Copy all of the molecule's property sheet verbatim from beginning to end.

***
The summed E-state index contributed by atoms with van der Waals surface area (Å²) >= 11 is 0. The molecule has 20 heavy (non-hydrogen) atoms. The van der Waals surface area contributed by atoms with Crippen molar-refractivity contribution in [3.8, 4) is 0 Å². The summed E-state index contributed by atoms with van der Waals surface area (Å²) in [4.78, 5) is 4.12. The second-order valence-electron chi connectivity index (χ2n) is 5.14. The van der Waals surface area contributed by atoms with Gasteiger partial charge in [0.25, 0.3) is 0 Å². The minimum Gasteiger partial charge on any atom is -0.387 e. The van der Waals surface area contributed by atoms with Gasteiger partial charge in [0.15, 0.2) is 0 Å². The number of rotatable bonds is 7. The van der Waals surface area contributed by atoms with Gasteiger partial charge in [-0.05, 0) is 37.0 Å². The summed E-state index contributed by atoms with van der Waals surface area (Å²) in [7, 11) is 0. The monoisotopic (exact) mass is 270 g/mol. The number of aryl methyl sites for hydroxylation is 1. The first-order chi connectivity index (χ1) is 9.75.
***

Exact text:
The summed E-state index contributed by atoms with van der Waals surface area (Å²) >= 11 is 0. The molecule has 20 heavy (non-hydrogen) atoms. The van der Waals surface area contributed by atoms with Crippen molar-refractivity contribution in [3.8, 4) is 0 Å². The summed E-state index contributed by atoms with van der Waals surface area (Å²) in [4.78, 5) is 4.12. The second-order valence-electron chi connectivity index (χ2n) is 5.14. The van der Waals surface area contributed by atoms with Gasteiger partial charge in [0.25, 0.3) is 0 Å². The minimum Gasteiger partial charge on any atom is -0.387 e. The van der Waals surface area contributed by atoms with Gasteiger partial charge in [0.15, 0.2) is 0 Å². The number of rotatable bonds is 7. The van der Waals surface area contributed by atoms with Gasteiger partial charge in [-0.05, 0) is 37.0 Å². The summed E-state index contributed by atoms with van der Waals surface area (Å²) in [7, 11) is 0. The monoisotopic (exact) mass is 270 g/mol. The number of aryl methyl sites for hydroxylation is 1. The first-order chi connectivity index (χ1) is 9.75.